The Plan for 7,000 Bodies Discovered Under a Mississippi Campus

As best as anyone can remember, the first bodies were discovered because the University of Mississippi Medical Center needed a new place to do laundry.

This was back in the early 1990s, when the construction of new laundry facilities necessitated new pipes, which necessitated digging, which unearthed the unmarked graves. Forty-four of them, coffins of pine wood, laid out neatly in rows. No names.  “At that point people were reminded, ‘Oh yeah, there’s a cemetery here,” says Ralph Didlake, the director of UMMC’s Center for Bioethics and Medical Humanities.

The cemetery belonged to the Mississippi State Asylum, which operated from 1855 to 1935. There’s a reason no one thought about it much anymore: The bodies underground are the only thing left. The building was torn down long ago, and there’s no memorial or marker. When the graves were uncovered during construction in the 90s, the UMMC figured out a way to proceed: It relocated the 44 bodies to another cemetery where the current medical school buries anatomical donors. And that was that.

Then in 2012, during the construction of a new road through campus, teams discovered 66 more unmarked graves. Also in pine coffins, also laid neatly in rows. The medical center in downtown Jackson, Mississippi, had ambitious plans to expand its campus, but it was hemmed in on all sides, so it only built on existing land. A small wooded area on campus was slated to become a parking garage. Given that the bodies kept turning up near there, the school decided it was time to figure out exactly how many people were buried under its campus.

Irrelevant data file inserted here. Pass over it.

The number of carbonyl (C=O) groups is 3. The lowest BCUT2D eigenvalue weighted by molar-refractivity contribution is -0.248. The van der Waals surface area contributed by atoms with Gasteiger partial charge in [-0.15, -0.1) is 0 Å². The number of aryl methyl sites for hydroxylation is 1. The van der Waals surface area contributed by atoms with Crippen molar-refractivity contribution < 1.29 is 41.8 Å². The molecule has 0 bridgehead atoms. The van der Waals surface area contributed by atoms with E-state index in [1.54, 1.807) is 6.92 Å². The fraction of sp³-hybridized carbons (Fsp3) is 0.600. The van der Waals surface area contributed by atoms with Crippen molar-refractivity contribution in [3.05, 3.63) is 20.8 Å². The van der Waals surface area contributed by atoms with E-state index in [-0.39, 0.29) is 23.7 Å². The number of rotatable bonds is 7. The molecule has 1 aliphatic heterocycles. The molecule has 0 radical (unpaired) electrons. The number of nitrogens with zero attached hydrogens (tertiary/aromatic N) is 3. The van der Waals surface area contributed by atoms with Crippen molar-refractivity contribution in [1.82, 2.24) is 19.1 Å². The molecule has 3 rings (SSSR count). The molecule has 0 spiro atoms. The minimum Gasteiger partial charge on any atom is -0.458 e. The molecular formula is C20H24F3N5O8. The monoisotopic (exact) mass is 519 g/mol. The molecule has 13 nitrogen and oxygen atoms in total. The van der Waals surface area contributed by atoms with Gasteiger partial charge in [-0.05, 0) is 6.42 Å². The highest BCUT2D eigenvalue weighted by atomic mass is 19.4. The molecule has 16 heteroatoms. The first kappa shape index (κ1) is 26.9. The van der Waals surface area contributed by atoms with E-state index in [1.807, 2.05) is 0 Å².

The answer? As many as 7,000. Based on hospital records, 35,000 patients stayed at the asylum over its 80-year existence, and thousands of them died. Deceased patients whose families were unwilling or unable to pick up the bodies were buried. Ground-penetrating radar and small digs have located at least 2,000 bodies already. “Nobody has expected a cemetery to that extent,” says Didlake. The parking garage was relocated.

Didlake has since joined anthropologists, historians, and archeologists in forming a group called the Asylum Hill Research Consortium. They’re proposing to exhume the remains and build a joint memorial, visitor’s center, and research lab to honor the memory of these patients. The Mississippi State Asylum was just one of dozens of public psychiatric hospitals in the pre-war asylum era. Yet no asylum cemetery has been exhaustively studied, and no remains have been even tentatively identified.

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By its closure in 1935, the Mississippi State Asylum, which operated for most of its existence under the name Mississippi State Lunatic Asylum, had acquired the reputation of, well, an asylum: crowded, squalid, not the kind of place you want to end up. Michelle Davenport, a former graduate student at Mississippi State University who researched the asylum records, says a friend’s grandmother recalled hearing screams from the asylum when they drove by as children. Whether or not this is true, it reflects what asylums became in the American imagination.